I'll be following your builds, hopefully picking up some tips along the way that will assist on this kit.
Thanks for posting.

EJ
TimReynaga
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Posted: Wednesday, February 25, 2015 - 01:46 PM GMT+7
EJ,

Yes, the kit is polystyrene plastic released by Pyro in 1966 to go along with with their Niña kit.

ejhammer
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Posted: Wednesday, February 25, 2015 - 01:38 PM GMT+7
Will be following with interest Tim. I assume these are plastic kits?

EJ
TimReynaga
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Posted: Wednesday, February 25, 2015 - 01:26 PM GMT+7
Hi all!

I had such a good time recently with Pyro’s ancient Niña kit that before it was even finished I went and found a Pinta and a Santa María to go along with it!



I thought I‘d start with the Pinta, the ship of Columbus’ famous fleet about which we know the least. Like the Niña, the Pinta was a small carabela redonda (caravel). She was square rigged, probably about 73-75 feet in length, and had a crew of 26 (compared to Niña’s 24 and Santa María’s 40). The only historical records concerning the ship have to do with Columbus’ voyage of discovery in 1492. What we do know is that the Pinta was owned by Cristóbal Quintero of Palos, and that she was commandeered by Queen Ysabel (Isabella) of Castile for Columbus’ voyage. The ship was captained by Martín Alonso Pinzón, an experienced mariner ten years Columbus’ senior. Columbus mentions in his log that shortly after leaving Spain the Pinta had rudder trouble, but he was confident that Pinzón, “a man of energy and ingenuity”, could resolve the problem - which he did. Pinta’s captain was also reputedly instrumental in helping Columbus calm the mutinous crew of the Santa María during the outward passage. Unfortunately, Pinzón’s energy and ingenuity were not matched with discipline; throughout the voyage he had a habit of sailing off ahead and losing contact with the rest of the fleet. On October 12, 1492, this resulted in Pinta’s seaman Rodrigo de Triana being the first European since the Vikings to set eyes on the New World (although Columbus later cheated the man of his reward, claiming to have seen land himself the night before!) Later, as the fleet explored the Caribbean islands, Pinta again disappeared (apparently hunting for gold) for nearly four months before rejoining Columbus. No gold was found, but Pinta had earned the distinction of being the first European ship to reach Haiti. Finally, as the ships were headed home, Captain Pinzón’s Pinta again abandoned Columbus midocean and became the first ship to reach Europe with news of the Discovery.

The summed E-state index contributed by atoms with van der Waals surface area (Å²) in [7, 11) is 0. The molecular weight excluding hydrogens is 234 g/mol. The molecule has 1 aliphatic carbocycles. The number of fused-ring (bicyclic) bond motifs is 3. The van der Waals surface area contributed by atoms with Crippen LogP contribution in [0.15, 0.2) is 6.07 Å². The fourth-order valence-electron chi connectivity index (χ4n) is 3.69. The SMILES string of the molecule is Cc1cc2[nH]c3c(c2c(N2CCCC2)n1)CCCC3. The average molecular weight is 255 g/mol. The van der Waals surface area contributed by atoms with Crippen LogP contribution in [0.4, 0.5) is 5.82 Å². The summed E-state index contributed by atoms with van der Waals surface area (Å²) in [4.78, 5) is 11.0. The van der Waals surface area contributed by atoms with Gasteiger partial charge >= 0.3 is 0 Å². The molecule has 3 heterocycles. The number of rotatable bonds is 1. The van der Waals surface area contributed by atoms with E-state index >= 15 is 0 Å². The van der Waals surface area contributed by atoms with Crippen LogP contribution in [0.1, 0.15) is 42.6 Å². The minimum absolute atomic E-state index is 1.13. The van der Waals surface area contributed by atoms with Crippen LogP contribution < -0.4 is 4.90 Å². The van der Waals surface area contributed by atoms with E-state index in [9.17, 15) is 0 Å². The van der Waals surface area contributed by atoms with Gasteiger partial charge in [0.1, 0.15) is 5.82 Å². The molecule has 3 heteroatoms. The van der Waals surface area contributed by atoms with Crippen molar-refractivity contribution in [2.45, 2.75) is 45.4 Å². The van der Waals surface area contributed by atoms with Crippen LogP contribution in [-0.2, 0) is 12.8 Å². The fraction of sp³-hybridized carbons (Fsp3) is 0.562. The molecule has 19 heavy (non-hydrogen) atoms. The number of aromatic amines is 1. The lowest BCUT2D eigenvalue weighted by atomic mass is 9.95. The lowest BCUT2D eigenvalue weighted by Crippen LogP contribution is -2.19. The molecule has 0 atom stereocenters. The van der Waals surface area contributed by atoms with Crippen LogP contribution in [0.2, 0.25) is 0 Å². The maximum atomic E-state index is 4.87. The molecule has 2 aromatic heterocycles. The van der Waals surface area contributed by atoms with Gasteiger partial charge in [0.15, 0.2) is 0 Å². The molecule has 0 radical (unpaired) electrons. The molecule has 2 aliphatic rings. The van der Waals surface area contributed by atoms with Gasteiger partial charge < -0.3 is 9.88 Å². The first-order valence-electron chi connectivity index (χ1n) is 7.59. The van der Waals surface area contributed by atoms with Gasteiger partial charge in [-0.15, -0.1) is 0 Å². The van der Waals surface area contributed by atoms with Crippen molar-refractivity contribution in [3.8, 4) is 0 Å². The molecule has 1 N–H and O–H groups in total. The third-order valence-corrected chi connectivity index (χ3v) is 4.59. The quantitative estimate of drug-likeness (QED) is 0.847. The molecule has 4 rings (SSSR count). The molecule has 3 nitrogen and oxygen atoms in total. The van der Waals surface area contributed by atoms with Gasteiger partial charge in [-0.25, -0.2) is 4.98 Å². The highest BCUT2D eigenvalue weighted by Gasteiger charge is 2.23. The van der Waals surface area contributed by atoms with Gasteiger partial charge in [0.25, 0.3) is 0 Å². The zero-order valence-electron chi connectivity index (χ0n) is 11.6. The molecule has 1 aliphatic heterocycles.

After that… nothing. There was the so-called “Molasses Reef wreck” found in Turks & Caicos Islands near Cuba in 1976 which was thought by some to have been the Pinta, but although of the correct size and age, no evidence for any specific identification of the wreck has ever been found. As far as history is concerned, the story of the Pinta ends with her arrival home at Palos, Spain in 1493.